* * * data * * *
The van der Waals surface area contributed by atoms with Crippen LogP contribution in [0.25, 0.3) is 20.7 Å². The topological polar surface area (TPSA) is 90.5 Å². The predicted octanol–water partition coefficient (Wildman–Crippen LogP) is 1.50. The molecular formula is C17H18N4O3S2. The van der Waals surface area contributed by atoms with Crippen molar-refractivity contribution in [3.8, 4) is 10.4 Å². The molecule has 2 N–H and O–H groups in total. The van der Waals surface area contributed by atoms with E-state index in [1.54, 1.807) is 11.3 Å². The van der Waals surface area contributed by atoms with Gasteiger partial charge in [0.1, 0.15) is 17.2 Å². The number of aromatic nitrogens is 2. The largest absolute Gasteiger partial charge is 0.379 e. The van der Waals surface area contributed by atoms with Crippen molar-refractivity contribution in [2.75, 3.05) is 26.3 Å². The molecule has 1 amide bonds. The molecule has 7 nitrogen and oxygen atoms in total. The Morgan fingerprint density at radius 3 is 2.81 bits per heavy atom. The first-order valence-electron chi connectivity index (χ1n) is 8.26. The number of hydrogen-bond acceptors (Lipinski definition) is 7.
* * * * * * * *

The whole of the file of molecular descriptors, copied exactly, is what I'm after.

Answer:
The van der Waals surface area contributed by atoms with Crippen LogP contribution in [0.25, 0.3) is 20.7 Å². The topological polar surface area (TPSA) is 90.5 Å². The predicted octanol–water partition coefficient (Wildman–Crippen LogP) is 1.50. The molecular formula is C17H18N4O3S2. The van der Waals surface area contributed by atoms with Crippen molar-refractivity contribution in [3.8, 4) is 10.4 Å². The molecule has 2 N–H and O–H groups in total. The van der Waals surface area contributed by atoms with E-state index in [1.54, 1.807) is 11.3 Å². The van der Waals surface area contributed by atoms with Gasteiger partial charge in [0.1, 0.15) is 17.2 Å². The number of aromatic nitrogens is 2. The largest absolute Gasteiger partial charge is 0.379 e. The van der Waals surface area contributed by atoms with Crippen molar-refractivity contribution in [2.75, 3.05) is 26.3 Å². The molecule has 1 amide bonds. The molecule has 7 nitrogen and oxygen atoms in total. The Morgan fingerprint density at radius 3 is 2.81 bits per heavy atom. The first-order valence-electron chi connectivity index (χ1n) is 8.26. The number of hydrogen-bond acceptors (Lipinski definition) is 7.